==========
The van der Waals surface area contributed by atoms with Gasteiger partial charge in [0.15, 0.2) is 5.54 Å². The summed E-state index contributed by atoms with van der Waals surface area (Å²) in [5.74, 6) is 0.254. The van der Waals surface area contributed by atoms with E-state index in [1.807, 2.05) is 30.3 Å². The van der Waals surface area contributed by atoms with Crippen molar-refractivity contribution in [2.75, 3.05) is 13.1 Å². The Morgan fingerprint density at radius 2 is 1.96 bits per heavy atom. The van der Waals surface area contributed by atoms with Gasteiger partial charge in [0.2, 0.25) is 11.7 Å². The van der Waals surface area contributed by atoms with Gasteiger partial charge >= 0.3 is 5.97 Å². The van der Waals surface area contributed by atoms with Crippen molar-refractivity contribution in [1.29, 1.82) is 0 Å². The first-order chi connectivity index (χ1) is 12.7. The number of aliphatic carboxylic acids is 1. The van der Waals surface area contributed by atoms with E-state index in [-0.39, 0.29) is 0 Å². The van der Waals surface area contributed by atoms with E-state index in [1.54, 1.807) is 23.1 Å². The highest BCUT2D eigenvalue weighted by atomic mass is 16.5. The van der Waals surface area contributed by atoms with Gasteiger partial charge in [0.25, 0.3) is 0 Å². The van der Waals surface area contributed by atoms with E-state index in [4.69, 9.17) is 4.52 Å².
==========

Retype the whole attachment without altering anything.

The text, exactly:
The van der Waals surface area contributed by atoms with Gasteiger partial charge in [0.15, 0.2) is 5.54 Å². The summed E-state index contributed by atoms with van der Waals surface area (Å²) in [5.74, 6) is 0.254. The van der Waals surface area contributed by atoms with E-state index in [1.807, 2.05) is 30.3 Å². The van der Waals surface area contributed by atoms with Crippen molar-refractivity contribution in [2.75, 3.05) is 13.1 Å². The Morgan fingerprint density at radius 2 is 1.96 bits per heavy atom. The van der Waals surface area contributed by atoms with Gasteiger partial charge in [0.2, 0.25) is 11.7 Å². The van der Waals surface area contributed by atoms with Gasteiger partial charge >= 0.3 is 5.97 Å². The van der Waals surface area contributed by atoms with Crippen molar-refractivity contribution in [1.29, 1.82) is 0 Å². The first-order chi connectivity index (χ1) is 12.7. The number of aliphatic carboxylic acids is 1. The van der Waals surface area contributed by atoms with E-state index in [-0.39, 0.29) is 0 Å². The van der Waals surface area contributed by atoms with E-state index in [1.54, 1.807) is 23.1 Å². The highest BCUT2D eigenvalue weighted by atomic mass is 16.5. The van der Waals surface area contributed by atoms with Gasteiger partial charge in [0.25, 0.3) is 0 Å². The van der Waals surface area contributed by atoms with E-state index in [4.69, 9.17) is 4.52 Å².